I have been told that, a long time ago, a great and noble American Indian of the Suqwamish tribe gave an impassioned oratory before a rapt audience of native and settler alike.
`Twas the illustrious and eloquent Chief Sealth (pronounced “see-uh-thuh”) who stood before the onslaught of the oppressive patriarchal white European male “manifest destiny” and spoke words of mystic thunder:
“…every part of all this soil is sacred to my people. Every hillside, every valley, every plain and grove has been hollowed by some sad or happy event in days long vanished.
The very dust you now stand on responds more willingly to their footsteps than to yours, because it is rich with the blood of our ancestors and our bare feet are conscious of the sympathetic touch…”
Ah me, what poetry! What sumptuous simile and magnanimous metaphor!
What a load of historical revisionism and outright falsehood!
As is all too often the case, the plain reality of the matter has little to do with anyone`s pet agendas but is inextricably bound to the framework of documented facts and historical context.
Not only did Chief Sealth not utter these words in 1854, but they are themselves contradictory with what is actually known about the man himself.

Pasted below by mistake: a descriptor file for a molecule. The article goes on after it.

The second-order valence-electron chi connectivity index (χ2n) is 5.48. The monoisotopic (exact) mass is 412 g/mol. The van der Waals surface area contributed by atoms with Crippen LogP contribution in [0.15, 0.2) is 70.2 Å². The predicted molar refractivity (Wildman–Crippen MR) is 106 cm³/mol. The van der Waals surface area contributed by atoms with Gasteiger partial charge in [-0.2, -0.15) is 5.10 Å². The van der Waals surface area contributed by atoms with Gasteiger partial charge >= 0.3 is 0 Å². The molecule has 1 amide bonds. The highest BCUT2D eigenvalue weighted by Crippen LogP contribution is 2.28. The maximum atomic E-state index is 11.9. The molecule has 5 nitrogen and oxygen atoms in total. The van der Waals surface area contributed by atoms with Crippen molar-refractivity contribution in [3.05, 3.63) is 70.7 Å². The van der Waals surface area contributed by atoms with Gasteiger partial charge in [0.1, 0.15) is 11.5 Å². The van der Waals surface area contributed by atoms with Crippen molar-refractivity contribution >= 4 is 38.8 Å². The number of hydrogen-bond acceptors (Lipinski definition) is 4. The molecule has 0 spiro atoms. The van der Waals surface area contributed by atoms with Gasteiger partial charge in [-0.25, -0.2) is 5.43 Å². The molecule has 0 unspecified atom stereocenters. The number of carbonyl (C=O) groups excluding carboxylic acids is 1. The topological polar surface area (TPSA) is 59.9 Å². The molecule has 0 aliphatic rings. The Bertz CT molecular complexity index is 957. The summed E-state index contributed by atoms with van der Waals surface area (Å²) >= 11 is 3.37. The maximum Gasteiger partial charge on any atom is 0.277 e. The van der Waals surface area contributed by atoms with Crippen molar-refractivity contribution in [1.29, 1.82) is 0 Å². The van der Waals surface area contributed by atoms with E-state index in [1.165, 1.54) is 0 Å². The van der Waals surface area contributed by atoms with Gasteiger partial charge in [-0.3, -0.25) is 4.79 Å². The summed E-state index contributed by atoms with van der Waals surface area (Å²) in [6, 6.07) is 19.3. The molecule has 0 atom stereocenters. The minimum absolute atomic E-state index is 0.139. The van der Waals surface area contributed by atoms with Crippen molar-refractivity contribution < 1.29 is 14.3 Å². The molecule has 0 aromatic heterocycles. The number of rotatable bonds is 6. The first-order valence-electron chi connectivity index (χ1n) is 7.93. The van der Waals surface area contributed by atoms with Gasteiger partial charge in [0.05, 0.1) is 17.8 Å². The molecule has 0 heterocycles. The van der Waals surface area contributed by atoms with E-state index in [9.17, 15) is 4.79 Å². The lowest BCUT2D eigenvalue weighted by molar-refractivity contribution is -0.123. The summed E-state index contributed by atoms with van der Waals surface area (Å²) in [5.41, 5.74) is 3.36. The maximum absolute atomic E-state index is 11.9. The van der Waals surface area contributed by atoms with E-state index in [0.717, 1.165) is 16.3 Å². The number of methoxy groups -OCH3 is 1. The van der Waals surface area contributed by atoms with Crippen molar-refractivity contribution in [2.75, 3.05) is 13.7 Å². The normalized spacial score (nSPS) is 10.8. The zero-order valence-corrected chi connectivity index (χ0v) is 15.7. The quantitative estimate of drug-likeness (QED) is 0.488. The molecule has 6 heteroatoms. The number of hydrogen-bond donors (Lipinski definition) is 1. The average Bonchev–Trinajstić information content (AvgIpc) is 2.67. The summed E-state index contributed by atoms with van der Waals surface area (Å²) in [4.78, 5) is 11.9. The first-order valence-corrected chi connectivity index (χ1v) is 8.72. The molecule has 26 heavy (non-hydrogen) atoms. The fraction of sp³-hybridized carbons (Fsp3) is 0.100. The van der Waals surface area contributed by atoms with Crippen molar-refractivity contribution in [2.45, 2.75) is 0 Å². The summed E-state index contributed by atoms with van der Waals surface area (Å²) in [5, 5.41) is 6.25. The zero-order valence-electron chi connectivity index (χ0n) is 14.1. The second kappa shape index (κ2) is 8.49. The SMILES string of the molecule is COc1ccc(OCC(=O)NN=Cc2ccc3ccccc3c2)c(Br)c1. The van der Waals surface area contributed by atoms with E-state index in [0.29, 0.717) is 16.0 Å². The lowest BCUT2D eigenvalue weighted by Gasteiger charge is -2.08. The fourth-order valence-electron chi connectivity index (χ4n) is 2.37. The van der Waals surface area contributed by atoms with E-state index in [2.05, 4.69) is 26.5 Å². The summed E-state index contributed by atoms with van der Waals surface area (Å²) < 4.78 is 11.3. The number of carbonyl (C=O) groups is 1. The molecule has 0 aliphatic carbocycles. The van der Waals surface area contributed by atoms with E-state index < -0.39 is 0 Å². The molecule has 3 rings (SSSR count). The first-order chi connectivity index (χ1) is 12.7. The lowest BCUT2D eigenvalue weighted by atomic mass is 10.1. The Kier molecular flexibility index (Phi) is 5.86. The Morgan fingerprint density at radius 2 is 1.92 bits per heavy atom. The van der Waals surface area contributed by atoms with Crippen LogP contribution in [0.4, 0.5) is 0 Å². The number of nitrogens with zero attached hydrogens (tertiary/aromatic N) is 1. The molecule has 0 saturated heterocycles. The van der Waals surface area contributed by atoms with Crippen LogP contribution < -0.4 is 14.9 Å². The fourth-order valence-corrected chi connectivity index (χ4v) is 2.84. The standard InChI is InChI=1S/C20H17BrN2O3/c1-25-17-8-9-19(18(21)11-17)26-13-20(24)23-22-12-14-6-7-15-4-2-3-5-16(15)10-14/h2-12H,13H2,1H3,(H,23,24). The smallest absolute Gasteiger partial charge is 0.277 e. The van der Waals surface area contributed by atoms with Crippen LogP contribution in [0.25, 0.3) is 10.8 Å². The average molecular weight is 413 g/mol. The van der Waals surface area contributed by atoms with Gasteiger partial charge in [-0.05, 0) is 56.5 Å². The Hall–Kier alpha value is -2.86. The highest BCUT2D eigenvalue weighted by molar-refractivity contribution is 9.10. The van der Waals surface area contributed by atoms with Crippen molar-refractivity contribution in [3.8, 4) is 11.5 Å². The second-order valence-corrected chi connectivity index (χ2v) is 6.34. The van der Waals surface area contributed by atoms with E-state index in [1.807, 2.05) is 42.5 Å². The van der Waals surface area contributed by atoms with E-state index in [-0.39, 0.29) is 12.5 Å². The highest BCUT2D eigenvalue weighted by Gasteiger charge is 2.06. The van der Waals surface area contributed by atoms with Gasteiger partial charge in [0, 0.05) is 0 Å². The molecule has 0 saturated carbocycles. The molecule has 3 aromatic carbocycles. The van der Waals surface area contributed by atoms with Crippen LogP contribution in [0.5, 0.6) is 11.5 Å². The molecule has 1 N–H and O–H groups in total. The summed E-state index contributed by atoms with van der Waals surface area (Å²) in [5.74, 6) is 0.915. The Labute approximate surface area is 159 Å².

In the speech Sealth purportedly laments the “thousand rotting buffaloes on the prairie, left by the white men who shot them from a passing train” despite the simple fact that, having never ventured further out than the immediate vicinity around his Puget Sound homelands, Sealth likely never saw Bison in his life – to say nothing of the fact that railroads in the West were still years away.
According to the National Archives, the only recorded statement from Chief Sealth was a translation published by a Dr. Henry Smith more than thirty years later – which only records the Chief praising President Franklin Pierce for his generosity in buying the Suqwamish and Duwamish lands.
The text currently being purveyed as Chief Sealth`s words comes from a 1972 television program about ecology called Home. However spurious, this mythical homily lingers on via books, films, and other various forms of media. Again, never let Truth get in the way of a good story.
Chief Sealth was indeed a great warrior and diplomat. Under his leadership, the tribes of the Suquamish and Duwamish were united after generations of brutal warfare (a conflict that predated the arrival of Europeans to the continent); his astute mediation prevented many difficult circumstances amongst the natives and settlers of the region from escalating into war or bloodshed.
He was well-respected by all who knew him, for his gracious and principled character – so beloved by the settlers of the region that the burgeoning settlement was named after him… we know it today as the city of Seattle.
Oh, and about all that pantheistic quasi-transcendentalist mumbo-jumbo… Chief Sealth converted into the Christian faith in the early 1830s, taking the first name “Noah” upon his baptism.